“We are in hot demand from these older men who are always after our services as they believe that we are less likely to have sexually transmitted diseases. That is the reason why most of the time they demand unprotected sex from us,” explained Lizzy.


Lizzy said most of the young girls were earning a living through prostitution, adding that some of them had managed to open small markets where they sell second hand clothes and other wares.

Investigations also established that many of the teenage girls had experienced clients refusing to pay for services rendered, with some enduring sexual abuse and assault.

Old sex workers also lamented stiff competition from the young girls saying they had put them out of business because they were often preferred by almost every client who comes because they look young and more attractive than some of them.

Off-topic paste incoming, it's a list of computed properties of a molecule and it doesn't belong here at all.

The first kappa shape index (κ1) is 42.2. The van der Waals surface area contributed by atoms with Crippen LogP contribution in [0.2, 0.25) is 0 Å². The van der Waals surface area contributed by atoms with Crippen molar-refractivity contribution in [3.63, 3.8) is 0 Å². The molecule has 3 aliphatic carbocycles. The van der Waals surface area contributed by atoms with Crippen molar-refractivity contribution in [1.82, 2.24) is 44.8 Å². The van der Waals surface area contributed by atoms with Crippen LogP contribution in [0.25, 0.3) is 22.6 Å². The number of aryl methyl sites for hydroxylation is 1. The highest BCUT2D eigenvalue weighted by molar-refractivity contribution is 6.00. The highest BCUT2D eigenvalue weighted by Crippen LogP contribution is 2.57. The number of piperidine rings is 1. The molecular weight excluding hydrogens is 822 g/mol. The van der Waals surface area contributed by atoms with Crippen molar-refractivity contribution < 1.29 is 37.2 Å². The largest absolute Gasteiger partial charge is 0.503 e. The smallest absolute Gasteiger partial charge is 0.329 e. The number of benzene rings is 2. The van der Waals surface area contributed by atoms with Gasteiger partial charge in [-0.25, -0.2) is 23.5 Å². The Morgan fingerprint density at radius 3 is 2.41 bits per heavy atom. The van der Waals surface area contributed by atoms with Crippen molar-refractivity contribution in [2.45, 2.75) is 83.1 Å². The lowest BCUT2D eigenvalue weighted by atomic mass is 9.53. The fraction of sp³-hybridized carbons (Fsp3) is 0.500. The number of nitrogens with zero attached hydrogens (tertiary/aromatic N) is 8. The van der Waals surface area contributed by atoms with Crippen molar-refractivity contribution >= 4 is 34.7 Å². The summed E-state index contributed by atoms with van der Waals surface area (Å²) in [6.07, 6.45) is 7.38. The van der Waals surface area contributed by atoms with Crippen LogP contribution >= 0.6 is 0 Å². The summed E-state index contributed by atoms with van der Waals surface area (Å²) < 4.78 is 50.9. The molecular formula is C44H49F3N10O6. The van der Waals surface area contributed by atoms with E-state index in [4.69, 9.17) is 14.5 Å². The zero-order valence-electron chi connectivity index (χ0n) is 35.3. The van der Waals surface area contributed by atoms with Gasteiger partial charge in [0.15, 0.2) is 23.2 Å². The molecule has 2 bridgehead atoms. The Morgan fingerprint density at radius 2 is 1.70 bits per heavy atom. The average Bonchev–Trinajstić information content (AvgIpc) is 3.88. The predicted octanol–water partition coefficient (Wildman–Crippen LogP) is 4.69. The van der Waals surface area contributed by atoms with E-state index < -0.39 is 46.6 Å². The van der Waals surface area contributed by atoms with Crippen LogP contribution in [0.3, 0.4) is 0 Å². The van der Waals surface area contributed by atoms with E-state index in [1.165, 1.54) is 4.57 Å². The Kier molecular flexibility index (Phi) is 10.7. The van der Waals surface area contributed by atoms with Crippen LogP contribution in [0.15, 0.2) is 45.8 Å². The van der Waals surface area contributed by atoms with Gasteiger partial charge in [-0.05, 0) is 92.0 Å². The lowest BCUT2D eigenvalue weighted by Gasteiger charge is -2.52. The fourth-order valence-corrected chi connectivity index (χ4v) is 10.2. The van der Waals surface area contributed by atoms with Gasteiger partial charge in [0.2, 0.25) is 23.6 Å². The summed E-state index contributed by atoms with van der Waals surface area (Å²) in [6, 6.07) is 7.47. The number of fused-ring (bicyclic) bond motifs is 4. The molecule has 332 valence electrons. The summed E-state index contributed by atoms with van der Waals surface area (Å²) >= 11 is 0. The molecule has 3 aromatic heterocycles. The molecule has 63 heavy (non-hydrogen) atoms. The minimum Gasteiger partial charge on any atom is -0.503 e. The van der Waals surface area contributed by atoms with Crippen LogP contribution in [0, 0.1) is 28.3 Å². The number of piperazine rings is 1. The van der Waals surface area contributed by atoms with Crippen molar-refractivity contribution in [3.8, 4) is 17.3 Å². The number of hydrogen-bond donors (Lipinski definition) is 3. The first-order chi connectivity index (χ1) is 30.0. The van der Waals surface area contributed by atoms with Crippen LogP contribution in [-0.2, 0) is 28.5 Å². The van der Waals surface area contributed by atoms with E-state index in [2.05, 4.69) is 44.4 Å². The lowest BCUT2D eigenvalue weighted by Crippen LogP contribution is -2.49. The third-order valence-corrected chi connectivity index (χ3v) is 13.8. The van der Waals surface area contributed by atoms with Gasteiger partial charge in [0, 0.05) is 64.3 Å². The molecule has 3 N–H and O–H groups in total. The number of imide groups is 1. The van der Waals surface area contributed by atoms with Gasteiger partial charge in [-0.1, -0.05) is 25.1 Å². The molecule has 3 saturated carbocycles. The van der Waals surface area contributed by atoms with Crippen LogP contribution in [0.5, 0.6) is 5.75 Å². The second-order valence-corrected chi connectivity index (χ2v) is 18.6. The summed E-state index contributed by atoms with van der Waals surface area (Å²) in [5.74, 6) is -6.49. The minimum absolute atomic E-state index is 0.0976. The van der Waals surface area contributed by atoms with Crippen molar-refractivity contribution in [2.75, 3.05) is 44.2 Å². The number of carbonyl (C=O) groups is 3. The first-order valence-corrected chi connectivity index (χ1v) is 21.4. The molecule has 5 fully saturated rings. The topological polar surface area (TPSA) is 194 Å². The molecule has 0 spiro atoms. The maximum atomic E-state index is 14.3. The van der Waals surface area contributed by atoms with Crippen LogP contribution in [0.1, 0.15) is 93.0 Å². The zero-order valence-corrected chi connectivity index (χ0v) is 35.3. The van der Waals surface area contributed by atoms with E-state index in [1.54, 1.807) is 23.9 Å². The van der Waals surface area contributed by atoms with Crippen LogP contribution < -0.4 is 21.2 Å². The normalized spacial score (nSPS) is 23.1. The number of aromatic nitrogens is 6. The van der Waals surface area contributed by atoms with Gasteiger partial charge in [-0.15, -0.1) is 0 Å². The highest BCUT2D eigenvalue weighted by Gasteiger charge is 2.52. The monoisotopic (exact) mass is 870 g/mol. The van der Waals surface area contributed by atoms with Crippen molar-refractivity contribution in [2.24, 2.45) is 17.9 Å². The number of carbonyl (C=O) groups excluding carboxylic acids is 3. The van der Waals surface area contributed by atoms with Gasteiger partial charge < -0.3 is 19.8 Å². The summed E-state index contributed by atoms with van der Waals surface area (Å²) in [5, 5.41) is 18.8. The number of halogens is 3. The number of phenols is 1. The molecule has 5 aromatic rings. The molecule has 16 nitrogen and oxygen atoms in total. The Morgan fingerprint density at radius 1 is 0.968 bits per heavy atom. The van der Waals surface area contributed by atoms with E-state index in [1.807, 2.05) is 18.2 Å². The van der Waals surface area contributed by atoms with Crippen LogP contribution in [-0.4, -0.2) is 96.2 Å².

“We are now struggling to earn a living due to stiff competition from these young girls. Their number is increasing at a high rate as compared to the number of clients and this is now one of the main reasons why clients are now sidelining us. These young girls charge very little for their services, because they don’t have many responsibilities,” lamented a commercial sex worker who identified herself as Madawu.

A resident Emmanuel Chiteka from Mapfungautsi suburb bemoaned the influx of young commercial sex workers who are operating from night spots in the town.